TL;DR: I’m not in love with it, but I’m still interested in continuing with the show. We’ll see how long it takes to get through the childhood portion.
I’ll just say this straight up—I don’t think Flower in Prison is going to end up being a sophisticated classic that gets put on countless recommendations lists. Subtlety is not (so far) a frequently used tool by the actors or the writer. (That said, I really loved the brief fight in the bamboo forest—more of that, please.) And for the most part I wouldn’t mind, except for our resident villain, the king’s brother-in-law, Won-hyung. I should’ve kept track of how many times he said do you know who I am in various shades out outrage. Yes, you’re the insecure, power-hungry asshole. Can we shove him aside and allow his sister, Queen Munjeong, more of the spotlight? At least she has the sense to chide him for his lack of scheming skills and total disregard for others overhearing their evil plots. Sure, he’s a change up from the standard 50+-year-old-forever-talking-in-secret-meetings villains palace-centered sageuks tend to have, but I’m frankly missing those guys’ endless cries of your highness while simultaneously plotting massacres.
Also on the bad end of the subtlety meter is the matter of the hair-ornament—calling it now that Ok-nyeo is probably the love child of the king, somehow, because how else would she have the same one the queen has and have the queen and her brother doing the best to murder her mom? Looks like they were worried about offing another possible contender to the throne.
There are a few touches I like—small details in prison life, like roll-call and the women working there to keep the prisoners and soldiers/officers fed. I’m extremely curious why the face reader/teacher has been in prison for fifteen years. I mean, he is clearly of the noble class, so why are you just hanging on to him for that long? Aside for him being Ok-nyeo’s teacher. I’m used to sageuks going with exile, death-by-poisoning, clandestine murder, enslavement, and/or state-sanctioned beheading to get rid of troublesome nobles. So what did he do that was bad enough to get a long prison sentence but not bad enough to get dealt one of the earlier cards?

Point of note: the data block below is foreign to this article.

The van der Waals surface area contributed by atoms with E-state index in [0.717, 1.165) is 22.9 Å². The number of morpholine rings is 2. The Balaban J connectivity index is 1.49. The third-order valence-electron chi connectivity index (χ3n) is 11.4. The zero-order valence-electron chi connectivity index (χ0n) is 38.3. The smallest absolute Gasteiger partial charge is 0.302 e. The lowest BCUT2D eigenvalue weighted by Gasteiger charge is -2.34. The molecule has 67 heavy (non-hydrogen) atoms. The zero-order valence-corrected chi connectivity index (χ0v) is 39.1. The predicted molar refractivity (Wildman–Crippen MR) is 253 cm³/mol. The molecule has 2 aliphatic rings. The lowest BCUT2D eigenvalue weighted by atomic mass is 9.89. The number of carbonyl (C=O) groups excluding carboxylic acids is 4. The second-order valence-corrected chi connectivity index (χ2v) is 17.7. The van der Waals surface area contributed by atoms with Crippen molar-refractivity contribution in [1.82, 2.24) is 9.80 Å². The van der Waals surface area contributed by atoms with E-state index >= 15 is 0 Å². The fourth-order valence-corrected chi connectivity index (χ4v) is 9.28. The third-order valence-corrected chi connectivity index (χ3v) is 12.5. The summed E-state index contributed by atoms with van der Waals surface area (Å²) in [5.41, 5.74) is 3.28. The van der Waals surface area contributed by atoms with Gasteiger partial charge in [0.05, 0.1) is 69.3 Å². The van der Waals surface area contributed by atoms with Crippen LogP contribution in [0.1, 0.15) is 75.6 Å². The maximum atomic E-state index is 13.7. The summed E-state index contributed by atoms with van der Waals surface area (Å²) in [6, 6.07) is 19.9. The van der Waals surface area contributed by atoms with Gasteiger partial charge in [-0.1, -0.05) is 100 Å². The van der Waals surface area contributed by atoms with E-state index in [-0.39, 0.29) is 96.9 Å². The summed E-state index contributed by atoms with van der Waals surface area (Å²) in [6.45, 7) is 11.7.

Which reminds me of Nan-jung, our obligatory gisaeng with absolutely no fear and a thorough understanding of the law. Why’d you get thrown in jail and then let go? And what are you going to do for the story in the future? I’ve honestly got no clue—for a while, I thought you might be revealed to be Ok-nyeo’s mother or maybe her teacher, but those roles have been filled by others. I hope you get lots of screen time because even though you weren’t around for very long, you grabbed my attention.
The Flower in Prison is also setting the stage hard and fast for law, law, law everywhere, from Nan-jung snarling at the prison chief about how he didn’t have the legal right to beat the prisoners to Ok-nyeo spouting some lesser-known laws and rules in order to further a scheme to help her adoptive father. I expect we’ll get a lot more title cards explaining law terms as we go on; with any luck, they’ll be used cleverly.
Ok-nyeo hasn’t had much screen time so far, but I like this younger actress and the start of her character. I’m always up for tiny girls picking up skills no one expects them to have, whether that’s pickpocketing or lawyering or face-reading(?). Here’s hoping she continues to acquire these skills and that she gets to use them once we transition to the main timeline. I want to believe it when she becomes the heroine of the people. We’ve got the start of a good foundation so far—please don’t screw it up.
By the Numbers
- Death by childbirth: 1
- People who attempted to be noble and died for it: 2
- Story-significant prisoners: 3
- Bechdel Test: 1* episode passed
*I’m pretty sure both those palace ladies who talked to Ok-nyeo had names, but for the life of me I can’t tell you what they are. Next episode!